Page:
Additional Information:© 1995 David H. Laidlaw. California Institute of Technology. Defended May 23, 1995. This work was supported in part by grants from Apple, DEC, Hewlett Packard, and IBM. Additional support was provided by NSF (ASC-89-20219) as part of the NSF/ARPA STC for Computer Graphics and Scientific Visualization, by the DOE (DE-FG03-92ER25134) as part of the Center for Research in Computational Biology, by the National Institute on Drug Abuse and the National Institute of Mental Health as part of the Human Brain Project, and by the Beckman Institute Foundation. All opinions, findings, conclusions, or recommendations expressed in this document are those of the author(s) and do not necessarily reflect the views of the sponsoring agencies. Matthew Avalos has been instrumental in implementing large parts of this work. Without his dedication and incisive comments, this would have been smaller and taken a lot longer. Thanks to Jose Jimenez for the late-night MR sessions and to Dr. Brian Ross for allowing scanning time at the Huntington Magnetic Resonance Center in Pasadena, where some of our data was collected. I am grateful to Professor Alan Barr and his computer graphics group past and present: Cindy Ball, Ronen Barzel, Allen Corcoran, Carolyn Collins, Bena Currin, Dan Fain, Louise Foucher, Kurt Fleischer, Dave Kirk, Alf Mikula, Mark Montague, Preston Pfarner, John Snyder, Eric Winfree, Adam Woodbury, and Denis Zorin. The lab folks provided a great environment together with lots of collaborative help and advice. My appreciation also goes to the MRI and Biology folks in the Beckman Institute at Caltech: Erik Ahrens, John Allman, Andres Collazo, Hanan Davidowitz, Dian De Sha, Michael Figdor, Mary Flowers, Scott Fraser, Pratik Ghosh, Russ Jacobs, Jim Narasimhan, Mark O’Dell, John Shih, and Bill Trevarro. They provided me with many discussions of how MRI works and suggestions on how I ought to be doing things. Thanks to the readers of early drafts for their patience, stamina and very helpful suggestions: Cindy Ball, Alan Barr, Ronen Barzel, Bena Currin, Dian De Sha, Dan Fain, David Kirk, Barbara Meier, and Preston Pfarner. I also want to express my appreciation to Charles and Patricia Laidlaw, my parents, for their support and help throughout my time at Caltech. And finally, thanks to my wife, Barbara Meier, for the moral and emotional support that helped me make it through this long and sometimes arduous journey.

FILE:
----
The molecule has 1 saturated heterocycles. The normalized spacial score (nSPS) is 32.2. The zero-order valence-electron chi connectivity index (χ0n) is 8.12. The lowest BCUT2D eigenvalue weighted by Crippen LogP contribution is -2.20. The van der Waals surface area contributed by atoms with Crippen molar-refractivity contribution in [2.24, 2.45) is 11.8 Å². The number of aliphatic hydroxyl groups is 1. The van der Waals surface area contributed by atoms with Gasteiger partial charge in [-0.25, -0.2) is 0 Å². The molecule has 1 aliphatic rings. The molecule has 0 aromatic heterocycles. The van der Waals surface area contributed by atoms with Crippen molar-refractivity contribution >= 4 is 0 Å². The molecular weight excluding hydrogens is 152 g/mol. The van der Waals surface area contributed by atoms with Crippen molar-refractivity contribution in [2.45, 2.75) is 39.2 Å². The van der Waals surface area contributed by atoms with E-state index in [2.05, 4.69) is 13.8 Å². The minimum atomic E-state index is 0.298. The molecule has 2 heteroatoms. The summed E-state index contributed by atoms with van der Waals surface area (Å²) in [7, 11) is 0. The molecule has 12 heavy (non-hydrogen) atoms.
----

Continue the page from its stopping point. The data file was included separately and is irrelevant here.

Group:Computer Science Technical Reports
Funders:
Funding AgencyGrant Number
AppleUNSPECIFIED
DECUNSPECIFIED
Hewlett-PackardUNSPECIFIED
IBMUNSPECIFIED
NSFASC-89-20219
Advanced Research Projects Agency (ARPA)UNSPECIFIED
STC for Computer Graphics and Scientific VisualizationUNSPECIFIED
Department of Energy (DOE)DE-FG03-92ER25134
Center for Research in Computational BiologyUNSPECIFIED
National Institute on Drug AbuseUNSPECIFIED
National Institute of Mental Health (NIMH)UNSPECIFIED
Arnold and Mabel Beckman FoundationUNSPECIFIED
NIHUNSPECIFIED
DOI:10.7907/Z98S4MXP
Record Number:CaltechCSTR:1995.cs-tr-95-05
Persistent URL:http://resolver.caltech.edu/CaltechCSTR:1995.cs-tr-95-05
Usage Policy:You are granted permission for individual, educational, research and non-commercial reproduction, distribution, display and performance of this work in any format.
ID Code:26879
Collection:CaltechCSTR
Deposited By: Imported from CaltechCSTR
Deposited On:14 May 2001
Last Modified:02 May 2017 18:04